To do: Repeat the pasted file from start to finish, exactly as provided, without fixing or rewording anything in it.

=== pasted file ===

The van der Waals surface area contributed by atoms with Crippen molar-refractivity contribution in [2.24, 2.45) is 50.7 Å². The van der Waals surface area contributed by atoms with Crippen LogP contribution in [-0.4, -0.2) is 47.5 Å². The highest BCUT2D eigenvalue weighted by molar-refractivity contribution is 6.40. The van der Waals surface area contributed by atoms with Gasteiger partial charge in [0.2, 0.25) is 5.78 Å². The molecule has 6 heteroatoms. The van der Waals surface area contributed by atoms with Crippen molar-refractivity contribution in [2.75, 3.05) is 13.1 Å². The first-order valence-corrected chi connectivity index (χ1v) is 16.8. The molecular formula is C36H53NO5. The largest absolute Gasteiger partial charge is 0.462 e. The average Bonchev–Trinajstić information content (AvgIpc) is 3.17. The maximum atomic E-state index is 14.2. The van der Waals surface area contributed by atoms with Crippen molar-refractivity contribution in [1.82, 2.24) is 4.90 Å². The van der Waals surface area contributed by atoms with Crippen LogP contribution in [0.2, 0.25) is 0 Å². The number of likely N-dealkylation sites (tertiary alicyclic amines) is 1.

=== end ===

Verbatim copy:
The van der Waals surface area contributed by atoms with Crippen molar-refractivity contribution in [2.24, 2.45) is 50.7 Å². The van der Waals surface area contributed by atoms with Crippen LogP contribution in [-0.4, -0.2) is 47.5 Å². The highest BCUT2D eigenvalue weighted by molar-refractivity contribution is 6.40. The van der Waals surface area contributed by atoms with Gasteiger partial charge in [0.2, 0.25) is 5.78 Å². The molecule has 6 heteroatoms. The van der Waals surface area contributed by atoms with Crippen molar-refractivity contribution in [2.75, 3.05) is 13.1 Å². The first-order valence-corrected chi connectivity index (χ1v) is 16.8. The molecular formula is C36H53NO5. The largest absolute Gasteiger partial charge is 0.462 e. The average Bonchev–Trinajstić information content (AvgIpc) is 3.17. The maximum atomic E-state index is 14.2. The van der Waals surface area contributed by atoms with Crippen molar-refractivity contribution in [1.82, 2.24) is 4.90 Å². The van der Waals surface area contributed by atoms with Crippen LogP contribution in [0.2, 0.25) is 0 Å². The number of likely N-dealkylation sites (tertiary alicyclic amines) is 1.